This article refers to a period of history of Czechoslovakia in 1968. For the music festival of the same name, see Prague Spring International Music Festival.
The Prague Spring (Czech, Pražské jaro) was a period of political liberalization in Czechoslovakia starting January 5 1968, and running until August 20 of that year when the USSR and its Warsaw Pact allies (except for Romania) invaded the country.
The Czechs and Slovaks showed increasing signs of independence under the leadership of Alexander Dubček. Dubček's reforms of the political process inside Czechoslovakia, which he referred to as "Socialism with a human face", did not represent a complete overthrow of the old regime, as was the case in Hungary in 1956. However, it was still seen by the Soviet leadership as a threat to their hegemony over other Eastern European states.
Unlike the other countries of Eastern Europe the communist take-over in Czechoslovakia in 1948 - while as brutal as elsewhere - was a genuine popular movement and reform in the country did not lead to the convulsions seen in Hungary. However, a sizable minority in the ruling party - especially at higher leadership levels - were opposed to any lessening of the party's grip on society and they actively plotted with the leadership of the Soviet Union to overthrow the reformers.
The policy of the USSR to enforce Soviet-style governments among its satellite states, through military force if needed, became known as the Brezhnev Doctrine, named after Soviet leader Leonid Brezhnev, who was first to publicly declare it, although it was in use since Stalin's times. This doctrine remained in force until it was replaced by the Sinatra Doctrine under Mikhail Gorbachev in the 1980s.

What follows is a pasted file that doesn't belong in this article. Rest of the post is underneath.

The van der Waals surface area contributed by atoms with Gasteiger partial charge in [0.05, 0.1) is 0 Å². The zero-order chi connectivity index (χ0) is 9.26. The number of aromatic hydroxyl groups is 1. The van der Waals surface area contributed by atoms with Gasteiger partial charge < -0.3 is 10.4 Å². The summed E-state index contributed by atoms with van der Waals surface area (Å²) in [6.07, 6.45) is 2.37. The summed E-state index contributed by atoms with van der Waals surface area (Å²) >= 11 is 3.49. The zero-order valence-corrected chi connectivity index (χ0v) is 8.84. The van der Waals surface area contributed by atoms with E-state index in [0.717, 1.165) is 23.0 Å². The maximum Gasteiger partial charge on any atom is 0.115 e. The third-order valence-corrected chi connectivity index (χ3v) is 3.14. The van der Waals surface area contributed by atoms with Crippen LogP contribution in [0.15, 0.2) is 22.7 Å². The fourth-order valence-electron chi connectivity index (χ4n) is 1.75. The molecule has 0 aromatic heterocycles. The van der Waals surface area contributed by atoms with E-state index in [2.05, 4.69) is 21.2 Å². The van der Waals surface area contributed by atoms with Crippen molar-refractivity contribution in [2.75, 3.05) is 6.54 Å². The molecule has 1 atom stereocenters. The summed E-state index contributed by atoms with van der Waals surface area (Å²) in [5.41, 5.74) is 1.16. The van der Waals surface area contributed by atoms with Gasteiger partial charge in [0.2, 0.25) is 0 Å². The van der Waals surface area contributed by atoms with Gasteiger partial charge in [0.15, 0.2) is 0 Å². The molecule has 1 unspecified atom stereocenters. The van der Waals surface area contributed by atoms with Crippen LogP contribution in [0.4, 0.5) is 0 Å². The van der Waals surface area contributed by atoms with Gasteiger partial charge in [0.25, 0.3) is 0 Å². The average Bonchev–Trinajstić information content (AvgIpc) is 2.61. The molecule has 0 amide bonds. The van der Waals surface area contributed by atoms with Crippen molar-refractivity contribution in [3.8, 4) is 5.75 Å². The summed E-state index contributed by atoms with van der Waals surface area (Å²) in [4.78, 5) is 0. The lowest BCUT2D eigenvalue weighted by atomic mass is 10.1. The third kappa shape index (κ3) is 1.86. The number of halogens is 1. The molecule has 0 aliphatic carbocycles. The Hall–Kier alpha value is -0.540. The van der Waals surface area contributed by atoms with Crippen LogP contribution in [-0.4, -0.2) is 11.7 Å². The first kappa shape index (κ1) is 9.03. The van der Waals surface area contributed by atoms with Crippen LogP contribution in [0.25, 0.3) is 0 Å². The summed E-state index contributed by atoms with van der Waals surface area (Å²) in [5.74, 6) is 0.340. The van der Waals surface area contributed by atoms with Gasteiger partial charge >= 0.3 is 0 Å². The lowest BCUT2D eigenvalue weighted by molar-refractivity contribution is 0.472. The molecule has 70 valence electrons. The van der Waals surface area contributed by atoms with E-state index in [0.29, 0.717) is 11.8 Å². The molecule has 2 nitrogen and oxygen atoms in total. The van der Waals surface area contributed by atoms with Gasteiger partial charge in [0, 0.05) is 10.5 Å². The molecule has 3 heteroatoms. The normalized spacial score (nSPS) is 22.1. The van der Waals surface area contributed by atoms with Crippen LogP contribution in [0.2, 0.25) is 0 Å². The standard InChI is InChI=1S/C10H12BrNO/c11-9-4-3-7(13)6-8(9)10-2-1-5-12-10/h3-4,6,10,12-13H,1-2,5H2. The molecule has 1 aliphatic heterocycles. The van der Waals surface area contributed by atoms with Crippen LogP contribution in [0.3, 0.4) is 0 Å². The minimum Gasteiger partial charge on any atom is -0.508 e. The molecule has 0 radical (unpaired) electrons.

The period of political liberalization in Czechoslovakia came to an end on August 20, when 200,000 Warsaw Pact troops and 5,000 tanks invaded the country. The invasion came on the eve of the congress of the Communist Party of Czechoslovakia which was expected to entrench the reformers and decisively defeat the neo-Stalinist rump. In fact the Czechoslovak communists did meet, in a factory, and endorsed the reform programme, but by then the facts-on-the-ground rendered the congress pointless.
Criticism from the democratic countries was quite muted. Leftist writers such as Tariq Ali argue that this was because the western states saw the humane and democratic socialism espoused by the Czechoslovaks as being an even greater threat to capitalism than Soviet communism, which had largely been discredited by 1968. Another explanation is that the West had already problems enough to keep it busy, in part because of the disruptive leftist agitation of May 1968, and the Vietnam War.
Perhaps a more convincing argument than either of the above is that the reality of nuclear standoff in the Cold War meant the western countries were in no position to challenge Soviet military force in Eastern Europe.
The events of the Prague Spring deepened the disillusion of many Western leftists with Leninist theory and contributed to the growth of Eurocommunist ideas in the western communist parties - eventually leading to the eventual dissolution or break-up of many of these parties.
A decade later, the Prague Spring lent its name to an analogous period of Chinese political liberalization known as the Beijing Spring.
Last updated: 09-03-2005 18:37:12